1101 GMT November 18, 2017
In the past, Donald Trump had described the pact between the US, Mexico and Canada as "the worst trade deal ever" made for Americans and vowed to rip it up or have it changed to the advantage of the US nation.
Trudeau's defense of the 1994 trilateral North American trade agreement comes ahead of the NAFTA renegotiation scheduled for August.
"More trade barriers .. does not help working families over the long term, or even the mid-term. Such policies kill growth," Trudeau, who is a defender of the two countries' trading relationship, told a meeting of US National Governors Association in Providence, Rhode Island, in an oblique reference to Trump's "America First" slogan claiming to return jobs outsourced to other countries.
"And that hurts the very workers these measures are nominally intended to protect. Once we travel down that road, it can quickly become a cycle of tit-for-tat, a race to the bottom, where all sides lose," Trudeau said.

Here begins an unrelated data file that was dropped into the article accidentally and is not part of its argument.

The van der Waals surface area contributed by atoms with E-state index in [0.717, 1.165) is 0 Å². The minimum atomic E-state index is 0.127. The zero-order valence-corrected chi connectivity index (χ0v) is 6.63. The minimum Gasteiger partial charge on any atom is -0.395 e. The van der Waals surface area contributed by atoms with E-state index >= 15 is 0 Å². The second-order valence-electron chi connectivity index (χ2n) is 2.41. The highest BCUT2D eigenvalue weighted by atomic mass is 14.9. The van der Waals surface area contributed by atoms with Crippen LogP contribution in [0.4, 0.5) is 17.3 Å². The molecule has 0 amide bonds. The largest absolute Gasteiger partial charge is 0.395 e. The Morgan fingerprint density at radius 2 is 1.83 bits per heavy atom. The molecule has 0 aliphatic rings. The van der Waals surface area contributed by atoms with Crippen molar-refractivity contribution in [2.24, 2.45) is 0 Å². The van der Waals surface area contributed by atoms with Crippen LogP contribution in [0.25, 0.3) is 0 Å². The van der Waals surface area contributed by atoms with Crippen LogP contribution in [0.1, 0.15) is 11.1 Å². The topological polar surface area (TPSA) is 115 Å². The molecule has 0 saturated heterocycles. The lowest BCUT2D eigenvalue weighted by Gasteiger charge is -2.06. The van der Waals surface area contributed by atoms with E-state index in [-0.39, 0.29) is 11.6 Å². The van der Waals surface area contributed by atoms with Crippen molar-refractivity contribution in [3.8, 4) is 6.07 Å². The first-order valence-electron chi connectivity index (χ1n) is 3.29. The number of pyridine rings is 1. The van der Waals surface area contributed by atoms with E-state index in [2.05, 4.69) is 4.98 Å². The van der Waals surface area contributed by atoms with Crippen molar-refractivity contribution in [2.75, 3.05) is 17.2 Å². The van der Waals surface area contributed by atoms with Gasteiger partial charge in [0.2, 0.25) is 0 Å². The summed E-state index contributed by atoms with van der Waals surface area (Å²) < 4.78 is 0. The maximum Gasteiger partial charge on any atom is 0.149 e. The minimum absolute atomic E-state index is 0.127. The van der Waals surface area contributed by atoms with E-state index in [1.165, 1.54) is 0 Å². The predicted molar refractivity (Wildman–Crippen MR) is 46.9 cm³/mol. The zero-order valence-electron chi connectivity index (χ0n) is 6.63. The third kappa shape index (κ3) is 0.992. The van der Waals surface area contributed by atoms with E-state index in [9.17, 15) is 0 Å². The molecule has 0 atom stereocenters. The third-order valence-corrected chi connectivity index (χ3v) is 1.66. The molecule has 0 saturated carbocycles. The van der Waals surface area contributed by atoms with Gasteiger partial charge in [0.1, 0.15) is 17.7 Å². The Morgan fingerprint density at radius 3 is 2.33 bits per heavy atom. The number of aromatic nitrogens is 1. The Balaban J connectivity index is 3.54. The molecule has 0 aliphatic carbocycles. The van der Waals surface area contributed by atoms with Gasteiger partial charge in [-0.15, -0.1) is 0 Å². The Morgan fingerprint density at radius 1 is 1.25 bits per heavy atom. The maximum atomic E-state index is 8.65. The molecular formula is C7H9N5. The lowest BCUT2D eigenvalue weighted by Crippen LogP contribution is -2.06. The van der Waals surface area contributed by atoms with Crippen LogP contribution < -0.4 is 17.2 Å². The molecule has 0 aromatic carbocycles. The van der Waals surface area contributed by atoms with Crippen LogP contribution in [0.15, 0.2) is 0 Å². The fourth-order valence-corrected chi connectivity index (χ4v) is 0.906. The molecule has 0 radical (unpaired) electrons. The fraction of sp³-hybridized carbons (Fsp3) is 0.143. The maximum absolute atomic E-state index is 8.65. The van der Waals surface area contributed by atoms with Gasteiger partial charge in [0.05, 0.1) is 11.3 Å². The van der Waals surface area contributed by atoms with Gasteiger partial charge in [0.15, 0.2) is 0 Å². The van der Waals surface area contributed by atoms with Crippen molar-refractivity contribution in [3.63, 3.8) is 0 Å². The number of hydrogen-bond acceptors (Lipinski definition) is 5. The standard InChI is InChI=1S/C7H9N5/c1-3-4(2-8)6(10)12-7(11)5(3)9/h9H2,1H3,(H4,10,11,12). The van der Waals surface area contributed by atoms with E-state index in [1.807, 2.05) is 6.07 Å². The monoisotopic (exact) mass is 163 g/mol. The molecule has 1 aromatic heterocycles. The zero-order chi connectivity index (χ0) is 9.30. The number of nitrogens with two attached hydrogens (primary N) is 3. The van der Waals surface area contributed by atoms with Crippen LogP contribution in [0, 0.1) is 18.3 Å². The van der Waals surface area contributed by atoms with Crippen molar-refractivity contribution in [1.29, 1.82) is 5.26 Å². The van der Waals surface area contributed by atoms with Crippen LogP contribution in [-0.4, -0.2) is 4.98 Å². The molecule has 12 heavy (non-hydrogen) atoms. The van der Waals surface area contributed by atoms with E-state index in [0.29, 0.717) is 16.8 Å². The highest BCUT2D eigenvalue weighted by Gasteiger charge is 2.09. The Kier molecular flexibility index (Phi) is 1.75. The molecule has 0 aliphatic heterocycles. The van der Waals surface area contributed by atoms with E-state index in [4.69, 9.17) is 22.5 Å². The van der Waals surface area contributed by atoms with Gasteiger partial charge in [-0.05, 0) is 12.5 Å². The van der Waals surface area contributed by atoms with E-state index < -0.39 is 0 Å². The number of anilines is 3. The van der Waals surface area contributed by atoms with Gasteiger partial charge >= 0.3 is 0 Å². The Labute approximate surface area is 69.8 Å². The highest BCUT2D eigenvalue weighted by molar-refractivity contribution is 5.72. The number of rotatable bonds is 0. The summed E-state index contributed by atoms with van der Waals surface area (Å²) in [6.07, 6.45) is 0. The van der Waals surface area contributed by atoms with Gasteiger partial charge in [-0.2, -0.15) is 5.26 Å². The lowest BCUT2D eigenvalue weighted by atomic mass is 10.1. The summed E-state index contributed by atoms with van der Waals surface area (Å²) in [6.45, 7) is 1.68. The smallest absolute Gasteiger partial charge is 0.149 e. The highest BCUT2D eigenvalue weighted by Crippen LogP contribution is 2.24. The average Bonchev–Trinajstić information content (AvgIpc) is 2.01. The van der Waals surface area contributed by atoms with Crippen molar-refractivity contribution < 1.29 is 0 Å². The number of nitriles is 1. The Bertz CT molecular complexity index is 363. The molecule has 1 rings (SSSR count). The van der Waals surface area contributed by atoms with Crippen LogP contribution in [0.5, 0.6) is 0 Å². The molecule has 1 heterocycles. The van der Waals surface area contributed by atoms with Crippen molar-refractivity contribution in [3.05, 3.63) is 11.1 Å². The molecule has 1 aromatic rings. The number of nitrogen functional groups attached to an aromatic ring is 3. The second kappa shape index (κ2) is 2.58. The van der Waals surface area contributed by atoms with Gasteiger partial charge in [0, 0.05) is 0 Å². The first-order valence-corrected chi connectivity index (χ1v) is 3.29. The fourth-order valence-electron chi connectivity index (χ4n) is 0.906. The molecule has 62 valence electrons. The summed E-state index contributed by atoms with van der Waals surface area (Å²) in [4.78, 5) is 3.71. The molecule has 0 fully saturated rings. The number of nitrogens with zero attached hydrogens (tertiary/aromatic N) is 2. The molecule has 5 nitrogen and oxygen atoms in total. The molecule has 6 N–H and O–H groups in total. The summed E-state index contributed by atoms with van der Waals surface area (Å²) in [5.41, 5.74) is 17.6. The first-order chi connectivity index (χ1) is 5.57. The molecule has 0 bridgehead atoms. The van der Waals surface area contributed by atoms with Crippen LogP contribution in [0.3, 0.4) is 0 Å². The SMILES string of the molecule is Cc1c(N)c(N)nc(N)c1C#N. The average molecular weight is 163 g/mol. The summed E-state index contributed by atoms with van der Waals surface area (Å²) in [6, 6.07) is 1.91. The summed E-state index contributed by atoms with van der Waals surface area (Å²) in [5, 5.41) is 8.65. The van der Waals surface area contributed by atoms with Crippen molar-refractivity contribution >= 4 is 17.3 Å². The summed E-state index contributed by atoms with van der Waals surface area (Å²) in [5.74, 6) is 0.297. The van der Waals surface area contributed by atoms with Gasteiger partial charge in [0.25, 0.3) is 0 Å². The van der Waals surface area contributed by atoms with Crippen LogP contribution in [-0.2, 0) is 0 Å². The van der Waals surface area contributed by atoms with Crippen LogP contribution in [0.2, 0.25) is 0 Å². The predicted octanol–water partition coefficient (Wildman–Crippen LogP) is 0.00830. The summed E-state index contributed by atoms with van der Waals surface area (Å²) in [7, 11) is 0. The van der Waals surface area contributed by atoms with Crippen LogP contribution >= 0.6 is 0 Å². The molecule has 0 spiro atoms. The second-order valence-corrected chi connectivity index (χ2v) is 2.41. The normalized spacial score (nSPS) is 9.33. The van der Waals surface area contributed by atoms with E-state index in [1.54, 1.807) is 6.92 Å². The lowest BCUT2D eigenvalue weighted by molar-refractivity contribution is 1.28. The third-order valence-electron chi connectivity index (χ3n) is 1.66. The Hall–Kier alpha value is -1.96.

"If anything, we would like a thinner border, not a thicker one," he pointed out.
He warned that the protectionist policies Trump advocates run the risk of becoming "a cycle of tit-for-tat, a race to the bottom, where all sides lose."
"Sometimes getting it right means refusing to take the politically tempting shortcuts," Trudeau said.
Trump's fierce opposition to NAFTA has prompted Trudeau's government to reach out to US leaders, including one-on-one meetings on Friday with Vice President Mike Pence and the governors of Kentucky, Wisconsin, Rhode Island and Iowa.
Pence, who also spoke to the Governors Association, said, "We will modernize NAFTA for the 21st century so it is a win-win-win for all our trade partners in North America."
"We are looking forward to bringing NAFTA into the future in a way that will equally benefit both our countries." he added.